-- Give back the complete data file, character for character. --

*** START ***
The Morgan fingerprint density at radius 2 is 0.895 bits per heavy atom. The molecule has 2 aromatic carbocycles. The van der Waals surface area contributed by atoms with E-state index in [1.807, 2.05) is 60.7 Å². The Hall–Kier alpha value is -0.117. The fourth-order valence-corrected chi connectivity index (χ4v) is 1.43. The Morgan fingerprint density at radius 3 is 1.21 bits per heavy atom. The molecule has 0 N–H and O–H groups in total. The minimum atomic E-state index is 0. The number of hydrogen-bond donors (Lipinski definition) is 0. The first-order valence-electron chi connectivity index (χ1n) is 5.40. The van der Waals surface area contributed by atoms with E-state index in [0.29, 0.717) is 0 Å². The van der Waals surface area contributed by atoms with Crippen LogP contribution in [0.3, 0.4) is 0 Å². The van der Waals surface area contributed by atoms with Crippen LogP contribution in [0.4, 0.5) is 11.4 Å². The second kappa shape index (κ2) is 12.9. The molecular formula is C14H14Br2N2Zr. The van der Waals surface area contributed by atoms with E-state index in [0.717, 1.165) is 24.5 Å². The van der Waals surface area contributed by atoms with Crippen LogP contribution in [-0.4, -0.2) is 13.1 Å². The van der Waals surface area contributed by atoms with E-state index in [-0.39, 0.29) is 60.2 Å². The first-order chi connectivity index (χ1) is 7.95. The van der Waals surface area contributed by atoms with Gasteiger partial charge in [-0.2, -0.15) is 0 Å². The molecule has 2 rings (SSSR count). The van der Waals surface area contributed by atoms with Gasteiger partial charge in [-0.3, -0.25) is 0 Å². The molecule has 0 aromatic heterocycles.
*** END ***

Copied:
The Morgan fingerprint density at radius 2 is 0.895 bits per heavy atom. The molecule has 2 aromatic carbocycles. The van der Waals surface area contributed by atoms with E-state index in [1.807, 2.05) is 60.7 Å². The Hall–Kier alpha value is -0.117. The fourth-order valence-corrected chi connectivity index (χ4v) is 1.43. The Morgan fingerprint density at radius 3 is 1.21 bits per heavy atom. The molecule has 0 N–H and O–H groups in total. The minimum atomic E-state index is 0. The number of hydrogen-bond donors (Lipinski definition) is 0. The first-order valence-electron chi connectivity index (χ1n) is 5.40. The van der Waals surface area contributed by atoms with E-state index in [0.29, 0.717) is 0 Å². The van der Waals surface area contributed by atoms with Crippen LogP contribution in [0.3, 0.4) is 0 Å². The van der Waals surface area contributed by atoms with Crippen LogP contribution in [0.4, 0.5) is 11.4 Å². The second kappa shape index (κ2) is 12.9. The molecular formula is C14H14Br2N2Zr. The van der Waals surface area contributed by atoms with E-state index in [0.717, 1.165) is 24.5 Å². The van der Waals surface area contributed by atoms with Crippen LogP contribution in [-0.4, -0.2) is 13.1 Å². The van der Waals surface area contributed by atoms with E-state index in [-0.39, 0.29) is 60.2 Å². The first-order chi connectivity index (χ1) is 7.95. The van der Waals surface area contributed by atoms with Gasteiger partial charge in [-0.2, -0.15) is 0 Å². The molecule has 2 rings (SSSR count). The van der Waals surface area contributed by atoms with Gasteiger partial charge in [-0.3, -0.25) is 0 Å². The molecule has 0 aromatic heterocycles.